In tennis when you hit the ball in the “sweet spot” you have the most power and control. The closer you are to the sweet spot, the more control you have over the ball’s direction and the more power you have. Leadership is much the same. There is a sweet spot where we are at our most effectiveness in power and control.
There is also a sweet spot in school leaders being ‘connected’ with colleagues and ‘visible’ in their school. It is tempting to spiel on about the importance of being networked, for the sake of being in the “in” crowd. However, I believe school leaders must ensure that their primary focus is first of all, on their own backyard. I worry about the leaders who spend too much time out of their school ‘networking’. They engage in every possible networking event, professional development activity, conference or meeting. This is evident in the weeds seen sprouting through the cracks in the bitumen in the car space allocated to the “Principal”. It’s also essential that they wear their name badge whenever they are in their school, as few people would recognise them. Networking can be taken too far! If leaders are too busy outside their school, they risk losing connection with the reality of the classroom and lose connection and credibility with their staff.
Equally, I worry about the leaders who isolate themselves from their colleagues, too busy fighting bushfires at their school to participate in any professional development or attend meetings. Operating in isolation is inefficient and dangerous to your health and well-being.
As with many aspects of leadership, there is a sweet spot between being too inward looking and too ‘networked’. Being a leader is complicated. It is essential that school leaders make connections with others to share ideas, strategies and support. It is crazy to reinvent the wheel when a colleague already has a solution for our problem. However, it is also essential that we focus our efforts on our own backyard and provide the necessary support and guidance to the people we lead.
Jeff Blount in “People Follow You” makes an interesting and challenging statement about leaders. He states leaders need their people more than they need you! He further emphasises his statement by explaining that leaders get paid for what their people do, NOT for what the leaders themselves do.
Now that may be confronting and difficult for our egos to read but broadly speaking, I believe that it is true of school leaders. The magic and real ‘work’ of schools takes place in the classroom and is facilitated by teachers. The KEY role of school leaders is to support and facilitate the work of teachers and help them to be the best teacher they can be.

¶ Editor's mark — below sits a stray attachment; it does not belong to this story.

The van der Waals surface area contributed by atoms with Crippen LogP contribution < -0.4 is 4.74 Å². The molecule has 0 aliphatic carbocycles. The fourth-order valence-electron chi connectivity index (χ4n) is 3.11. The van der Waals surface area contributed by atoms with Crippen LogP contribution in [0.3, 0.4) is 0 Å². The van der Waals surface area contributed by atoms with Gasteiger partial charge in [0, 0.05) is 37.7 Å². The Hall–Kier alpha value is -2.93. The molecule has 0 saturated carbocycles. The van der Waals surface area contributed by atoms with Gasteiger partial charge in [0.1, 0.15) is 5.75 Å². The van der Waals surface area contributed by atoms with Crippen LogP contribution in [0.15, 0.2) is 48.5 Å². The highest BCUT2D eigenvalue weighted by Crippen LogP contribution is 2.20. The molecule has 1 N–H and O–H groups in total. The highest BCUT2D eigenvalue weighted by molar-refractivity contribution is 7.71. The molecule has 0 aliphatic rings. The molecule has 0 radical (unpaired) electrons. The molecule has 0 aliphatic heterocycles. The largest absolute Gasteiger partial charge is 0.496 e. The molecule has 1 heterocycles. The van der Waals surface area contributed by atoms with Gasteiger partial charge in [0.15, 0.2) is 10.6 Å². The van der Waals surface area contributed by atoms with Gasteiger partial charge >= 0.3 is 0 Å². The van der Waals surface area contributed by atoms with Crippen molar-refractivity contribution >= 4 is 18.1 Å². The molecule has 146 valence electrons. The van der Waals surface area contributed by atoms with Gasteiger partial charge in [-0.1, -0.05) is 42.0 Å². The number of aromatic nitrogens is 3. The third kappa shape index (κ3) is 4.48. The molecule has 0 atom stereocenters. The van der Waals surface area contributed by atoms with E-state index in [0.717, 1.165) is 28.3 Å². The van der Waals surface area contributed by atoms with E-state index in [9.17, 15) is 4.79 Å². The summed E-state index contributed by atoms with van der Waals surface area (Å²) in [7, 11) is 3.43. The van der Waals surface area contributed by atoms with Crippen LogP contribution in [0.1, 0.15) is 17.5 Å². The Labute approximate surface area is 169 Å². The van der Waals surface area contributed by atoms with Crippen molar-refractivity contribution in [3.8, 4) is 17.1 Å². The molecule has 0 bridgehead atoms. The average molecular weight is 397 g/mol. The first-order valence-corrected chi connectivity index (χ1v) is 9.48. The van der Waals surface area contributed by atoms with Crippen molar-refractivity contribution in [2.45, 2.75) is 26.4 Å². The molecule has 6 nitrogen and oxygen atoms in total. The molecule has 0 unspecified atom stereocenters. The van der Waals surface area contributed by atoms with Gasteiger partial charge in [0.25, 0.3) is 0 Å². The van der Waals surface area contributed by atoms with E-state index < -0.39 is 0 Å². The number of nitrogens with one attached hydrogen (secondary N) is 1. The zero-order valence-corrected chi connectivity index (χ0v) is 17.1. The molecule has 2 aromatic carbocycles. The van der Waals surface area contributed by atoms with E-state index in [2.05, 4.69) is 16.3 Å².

“Through leading, managing and coaching you must create an environment in which they can develop their skills, leverage their talents and win. You must remove roadblocks so that they can get the job done. You need them more than they need you. Anything that you do that impedes their success hurts you!”
Blount, 2012, p.19Whilst this sounds like leaders aren’t valued, it is intended to highlight the importance of putting our people first. No wonder leadership is so complicated!
Whilst this sounds like leaders aren’t valued, it is intended to highlight the importance of putting our people first. No wonder leadership is so complicated!
To be effective as a school leader we need to successfully undertake a combination of three roles – leading, managing and coaching. Sometimes we need to lead by clearly communicating a compelling vision, at other times we manage (resources, budgets, timetables and facilities) to optimise learning opportunities or coach our people to refine their practice and achieve their potential. I found the following definitions to be helpful.
Leading is shaping the workplace through vision, innovation and inspiration. It is moving people emotionally to make that vision a tangible reality.
Managing is shaping work, projects, tasks and outcomes through a system of organising, planning and directing.
Coaching is the ongoing process of shaping and developing people through training, observation, feedback and follow up – in real time and on the job.
It isn’t a matter of choosing which ONE you want to do. As leaders in schools we need to demonstrate and be proficient in all three. The ratio of each will vary depending on your role, the size of the school and the area of focus at this particular time of the day.
To hit the ‘sweet spot’ of leadership it is essential that we are clear about our role, acutely aware of the reality and challenges that our teachers face and harness the potential of our network to efficiently identify research based solutions that add value.